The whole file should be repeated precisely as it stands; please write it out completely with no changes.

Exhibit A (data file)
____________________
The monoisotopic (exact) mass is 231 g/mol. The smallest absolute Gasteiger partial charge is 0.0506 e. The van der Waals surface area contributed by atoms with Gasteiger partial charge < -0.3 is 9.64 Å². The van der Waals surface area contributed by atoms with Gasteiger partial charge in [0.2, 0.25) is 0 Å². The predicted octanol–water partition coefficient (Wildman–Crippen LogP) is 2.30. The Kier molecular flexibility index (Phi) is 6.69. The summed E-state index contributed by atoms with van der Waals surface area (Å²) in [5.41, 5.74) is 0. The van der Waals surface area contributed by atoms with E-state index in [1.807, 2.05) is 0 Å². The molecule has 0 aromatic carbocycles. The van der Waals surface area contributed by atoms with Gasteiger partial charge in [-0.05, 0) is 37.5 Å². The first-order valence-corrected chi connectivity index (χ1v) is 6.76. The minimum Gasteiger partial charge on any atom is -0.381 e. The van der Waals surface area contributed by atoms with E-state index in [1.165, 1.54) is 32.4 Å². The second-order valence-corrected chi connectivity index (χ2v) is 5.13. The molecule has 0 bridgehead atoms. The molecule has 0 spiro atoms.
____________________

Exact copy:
The monoisotopic (exact) mass is 231 g/mol. The smallest absolute Gasteiger partial charge is 0.0506 e. The van der Waals surface area contributed by atoms with Gasteiger partial charge < -0.3 is 9.64 Å². The van der Waals surface area contributed by atoms with Gasteiger partial charge in [0.2, 0.25) is 0 Å². The predicted octanol–water partition coefficient (Wildman–Crippen LogP) is 2.30. The Kier molecular flexibility index (Phi) is 6.69. The summed E-state index contributed by atoms with van der Waals surface area (Å²) in [5.41, 5.74) is 0. The van der Waals surface area contributed by atoms with E-state index in [1.807, 2.05) is 0 Å². The molecule has 0 aromatic carbocycles. The van der Waals surface area contributed by atoms with Gasteiger partial charge in [-0.05, 0) is 37.5 Å². The first-order valence-corrected chi connectivity index (χ1v) is 6.76. The minimum Gasteiger partial charge on any atom is -0.381 e. The van der Waals surface area contributed by atoms with E-state index in [1.165, 1.54) is 32.4 Å². The second-order valence-corrected chi connectivity index (χ2v) is 5.13. The molecule has 0 bridgehead atoms. The molecule has 0 spiro atoms.